MANHATTAN, Kan. (AP) — There is a documentary series called "Miles to Go" chronicling Les Miles' first season at Kansas, and during an episode following the Jayhawks' last-second win over Texas Tech, he brazenly walked into the locker room and asked his team, "Who is K-State?"
Miles knew the annual Sunflower Showdown was on deck the next weekend.
Well, the former Oklahoma State coach surely remembers who the Wildcats are now.
After knocking off then-No. 5 Oklahoma in a game far more lopsided than the 48-41 final score, the No. 20 Wildcats romped to a 38-10 victory over the Jayhawks on Saturday. And that score also was not indicative of the way Kansas State manhandled its neighbors just down Interstate 70.
The Wildcats ran for 342 yards despite missing their top two running backs. They needed to throw the ball just 16 times all game. Only one of those throws came on an opening 10-play, 88-yard march to the end zone that essentially set the tone for the entire afternoon.
"We didn't think of this game any bigger than it is," said Wildcats quarterback Skylar Thompson, who ran for 127 yards and three scores. "We dominated them in the trenches, and you could tell in the third and fourth quarter that they didn't want to be a part of it."
The Sunflower Showdown? More like a sunflower beat-down.
On defense, the Wildcats (6-2, 3-2) held an offense that had been humming under new coordinator Brent Dearmon to fewer than 200 yards until the final drive. Carter Stanley was 13 of 23 for 115 yards with two interceptions, and the Jayhawks' running game managed just 61 yards.
If not for a litany of penalties against Kansas State, those numbers would have been worse.
"I mean, you could see it as the game went on, just us continuing to do our job and being in the right spots," Kansas State linebacker Da'quan Patton said. "I mean, it means a lot because it's a huge rivalry game and you know everyone comes out to watch this game."
The game was about as lopsided as the series has become.
Kansas State has won 11 straight against the Jayhawks, and 23 of the past 27, going back to the first tenure of former coach Bill Snyder. Since 2010, shortly after Snyder returned from a brief retirement, the Wildcats (6-0) have won just as many games in Lawrence as the Jayhawks (6-37).
"They just came in here and beat our ass," Kansas wide receiver Andrew Parchment said.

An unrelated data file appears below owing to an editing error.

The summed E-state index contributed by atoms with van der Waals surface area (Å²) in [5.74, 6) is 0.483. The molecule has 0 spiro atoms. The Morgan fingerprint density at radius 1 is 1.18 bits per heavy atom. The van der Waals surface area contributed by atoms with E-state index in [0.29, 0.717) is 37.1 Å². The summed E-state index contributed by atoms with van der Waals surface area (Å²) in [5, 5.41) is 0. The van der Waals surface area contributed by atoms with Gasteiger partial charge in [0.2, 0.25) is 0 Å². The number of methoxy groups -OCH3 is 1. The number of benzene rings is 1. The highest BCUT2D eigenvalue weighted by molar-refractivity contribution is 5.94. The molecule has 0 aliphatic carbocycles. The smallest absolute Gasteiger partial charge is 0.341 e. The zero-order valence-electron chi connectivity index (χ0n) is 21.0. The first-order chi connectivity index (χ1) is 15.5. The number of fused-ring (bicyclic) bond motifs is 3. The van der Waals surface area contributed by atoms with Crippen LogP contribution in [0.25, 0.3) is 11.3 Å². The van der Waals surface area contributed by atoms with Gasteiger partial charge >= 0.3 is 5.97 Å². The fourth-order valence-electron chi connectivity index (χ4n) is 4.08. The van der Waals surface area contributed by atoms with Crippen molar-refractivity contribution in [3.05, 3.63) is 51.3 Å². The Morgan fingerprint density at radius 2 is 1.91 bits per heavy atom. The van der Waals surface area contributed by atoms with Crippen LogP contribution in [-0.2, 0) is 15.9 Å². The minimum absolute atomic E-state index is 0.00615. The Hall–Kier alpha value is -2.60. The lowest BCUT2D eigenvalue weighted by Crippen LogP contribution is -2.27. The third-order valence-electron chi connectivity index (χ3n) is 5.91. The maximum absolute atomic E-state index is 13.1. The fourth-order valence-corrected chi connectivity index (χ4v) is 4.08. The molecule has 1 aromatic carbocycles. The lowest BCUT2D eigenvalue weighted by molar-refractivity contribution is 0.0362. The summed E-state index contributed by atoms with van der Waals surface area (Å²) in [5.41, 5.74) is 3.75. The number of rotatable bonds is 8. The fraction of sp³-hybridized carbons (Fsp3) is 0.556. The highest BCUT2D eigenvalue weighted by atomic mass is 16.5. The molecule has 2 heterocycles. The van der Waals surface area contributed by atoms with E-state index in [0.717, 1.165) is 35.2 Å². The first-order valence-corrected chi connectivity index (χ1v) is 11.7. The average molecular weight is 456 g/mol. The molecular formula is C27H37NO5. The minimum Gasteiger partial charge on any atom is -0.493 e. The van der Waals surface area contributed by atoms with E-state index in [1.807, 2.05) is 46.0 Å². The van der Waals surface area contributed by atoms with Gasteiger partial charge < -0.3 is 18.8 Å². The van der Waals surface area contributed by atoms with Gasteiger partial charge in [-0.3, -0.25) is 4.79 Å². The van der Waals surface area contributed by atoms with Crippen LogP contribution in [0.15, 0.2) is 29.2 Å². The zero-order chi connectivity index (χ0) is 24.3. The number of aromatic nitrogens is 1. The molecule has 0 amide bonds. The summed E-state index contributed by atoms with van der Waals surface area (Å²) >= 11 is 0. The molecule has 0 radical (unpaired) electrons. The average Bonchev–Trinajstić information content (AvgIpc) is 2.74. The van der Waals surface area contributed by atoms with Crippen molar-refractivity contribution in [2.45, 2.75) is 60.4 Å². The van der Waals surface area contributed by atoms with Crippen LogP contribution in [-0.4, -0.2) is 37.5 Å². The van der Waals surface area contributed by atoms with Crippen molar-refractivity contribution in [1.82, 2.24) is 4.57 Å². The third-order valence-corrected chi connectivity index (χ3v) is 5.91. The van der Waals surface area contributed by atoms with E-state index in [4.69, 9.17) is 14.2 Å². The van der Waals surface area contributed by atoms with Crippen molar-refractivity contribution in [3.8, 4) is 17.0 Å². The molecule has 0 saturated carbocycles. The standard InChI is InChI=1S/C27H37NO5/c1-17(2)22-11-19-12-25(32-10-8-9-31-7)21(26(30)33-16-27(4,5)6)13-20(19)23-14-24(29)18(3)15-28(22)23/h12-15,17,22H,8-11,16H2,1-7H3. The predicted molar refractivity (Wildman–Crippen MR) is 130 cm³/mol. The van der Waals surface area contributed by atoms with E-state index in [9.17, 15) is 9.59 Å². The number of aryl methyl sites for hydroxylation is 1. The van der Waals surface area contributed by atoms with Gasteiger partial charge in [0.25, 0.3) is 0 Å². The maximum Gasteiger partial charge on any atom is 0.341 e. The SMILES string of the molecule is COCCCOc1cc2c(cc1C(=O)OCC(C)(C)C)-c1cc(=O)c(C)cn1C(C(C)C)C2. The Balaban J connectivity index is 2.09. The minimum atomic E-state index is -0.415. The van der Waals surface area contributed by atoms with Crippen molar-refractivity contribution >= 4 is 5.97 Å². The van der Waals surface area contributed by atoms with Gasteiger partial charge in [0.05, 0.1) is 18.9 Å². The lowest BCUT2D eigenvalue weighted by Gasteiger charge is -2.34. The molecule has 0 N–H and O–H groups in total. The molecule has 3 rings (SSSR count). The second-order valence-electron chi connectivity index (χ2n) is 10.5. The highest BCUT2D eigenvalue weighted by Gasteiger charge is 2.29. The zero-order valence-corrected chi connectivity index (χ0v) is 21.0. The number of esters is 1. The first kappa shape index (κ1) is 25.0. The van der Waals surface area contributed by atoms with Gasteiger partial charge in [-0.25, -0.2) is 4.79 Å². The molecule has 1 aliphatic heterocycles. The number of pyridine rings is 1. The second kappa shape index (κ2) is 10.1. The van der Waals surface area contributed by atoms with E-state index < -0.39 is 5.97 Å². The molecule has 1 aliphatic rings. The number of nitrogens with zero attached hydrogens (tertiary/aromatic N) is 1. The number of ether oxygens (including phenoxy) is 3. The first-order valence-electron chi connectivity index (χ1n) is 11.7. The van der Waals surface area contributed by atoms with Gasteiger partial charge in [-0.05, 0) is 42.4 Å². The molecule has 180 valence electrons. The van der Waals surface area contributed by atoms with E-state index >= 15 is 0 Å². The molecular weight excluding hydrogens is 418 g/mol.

The Wildcats also answered the question Miles posed: They showed exactly who they are in what new coach Chris Klieman called their best all-around performance of the season.
They dominated the game on the ground, dictating the tempo and holding the ball for more than 38 minutes. They ran for big chunks on first down to give them options on second, and called just enough pass plays to keep the Jayhawks from crowding the line of scrimmage.
It looked a whole lot like the way Klieman's teams bludgeoned opponents at North Dakota State, when he was busy winning FCS national championships with the regularity of winter snowfall.
On defense, the Wildcats won at the point of attack, stuffing up the Jayhawks' running game and forcing them into second- and third-and-long. Then, boxed into obvious passing situations, Kansas State dialed up blitzes that usually resulted in Stanley running for dear life.
Kansas was just 2 of 10 on third down. It was 0 for 2 on fourth.
"I never in a million years saw that result coming," Stanley said.
Now, the Wildcats can turn their attention to bigger things. They became bowl-eligible with the win, but still harbor hopes of playing for the Big 12 championship. They are tied with Iowa State and Texas in the standings, trailing unbeaten Baylor and the Sooners. But if Oklahoma stumbles again, and Kansas State wins out, it could sneak into the title game.
The finishing stretch begins Saturday with a trip to Texas, followed by a home game against West Virginia. Texas Tech on the road and the Cyclones at home wrap up the regular season.
So going back to the question posed by Miles: "Who is K-State?"
He had his answer Saturday night.
"It's exactly the style of rivalry that I'm used to seeing, close proximity, people that — they know us, we know them, and it was hard-fought," Miles said. "Yeah, they're pretty talented."
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